And when the trip starts, we learn that poor Meg was right to be skeptical of Norman. Marianne takes the first driving shift, and for some reason that makes sense only in a sleaze novel, Meg sits in the back seat with Norman. He doesn’t waste a lot of time in starting to maul her: “The hands started to wander now. Marianne saw Meg’s face. It was stern, possibly even a bit frightened. She wasn’t crazy about the guy for one thing- just tolerant. Finally, Beel got a finger hooked in her blouse, the top buttons loosened. Meg was showing him some mighty interesting scenery. He got bolder. Suddenly she saw Meg pull back, still tolerant, but firm.”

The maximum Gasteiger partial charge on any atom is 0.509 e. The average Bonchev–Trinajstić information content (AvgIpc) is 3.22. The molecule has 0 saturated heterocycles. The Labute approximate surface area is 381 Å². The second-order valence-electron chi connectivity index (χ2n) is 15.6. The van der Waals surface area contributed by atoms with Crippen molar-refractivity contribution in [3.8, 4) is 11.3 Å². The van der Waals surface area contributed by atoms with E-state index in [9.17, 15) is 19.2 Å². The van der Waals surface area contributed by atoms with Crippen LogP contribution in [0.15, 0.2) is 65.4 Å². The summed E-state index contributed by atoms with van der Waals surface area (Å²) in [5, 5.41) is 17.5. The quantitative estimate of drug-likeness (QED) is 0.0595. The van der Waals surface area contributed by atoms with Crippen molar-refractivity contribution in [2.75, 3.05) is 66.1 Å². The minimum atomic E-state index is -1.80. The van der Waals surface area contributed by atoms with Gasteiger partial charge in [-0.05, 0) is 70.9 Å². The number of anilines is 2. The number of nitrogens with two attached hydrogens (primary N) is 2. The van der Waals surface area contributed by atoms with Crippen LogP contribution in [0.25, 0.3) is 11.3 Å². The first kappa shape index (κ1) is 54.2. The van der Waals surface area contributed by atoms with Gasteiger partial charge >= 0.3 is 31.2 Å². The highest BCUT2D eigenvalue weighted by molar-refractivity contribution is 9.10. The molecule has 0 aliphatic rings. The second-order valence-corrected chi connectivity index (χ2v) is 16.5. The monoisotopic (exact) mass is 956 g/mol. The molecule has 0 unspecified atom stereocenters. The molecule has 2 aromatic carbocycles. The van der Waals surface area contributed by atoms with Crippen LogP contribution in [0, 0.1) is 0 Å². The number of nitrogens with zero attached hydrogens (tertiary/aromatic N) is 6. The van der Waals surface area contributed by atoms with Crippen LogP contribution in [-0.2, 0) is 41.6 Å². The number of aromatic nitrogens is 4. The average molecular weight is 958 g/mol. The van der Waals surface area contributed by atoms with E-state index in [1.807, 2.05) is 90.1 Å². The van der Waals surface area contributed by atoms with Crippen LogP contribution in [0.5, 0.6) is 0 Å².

Then Meg takes the wheel, and for some reason Marianne climbs in back with Norman, who sneers, “I suppose you’ll be just as frigid.” But Marianne surprises him by promising that when they stop at a hotel for the night they can get adjoining rooms with a connecting door. The promise of meeting Marianne alone, at midnight, to explore her “interesting topography” stops his wandering hands for the rest of the day. However, that night, she uses a 2x4 and a length of wire to bar the door connecting their rooms closed, and Norman is unable to get to Marianne. The next morning, Norman has a pathetic look on his face as Marianne teases him: “What happened? I waited for you to open the door... I was triggered, pal- triggered!”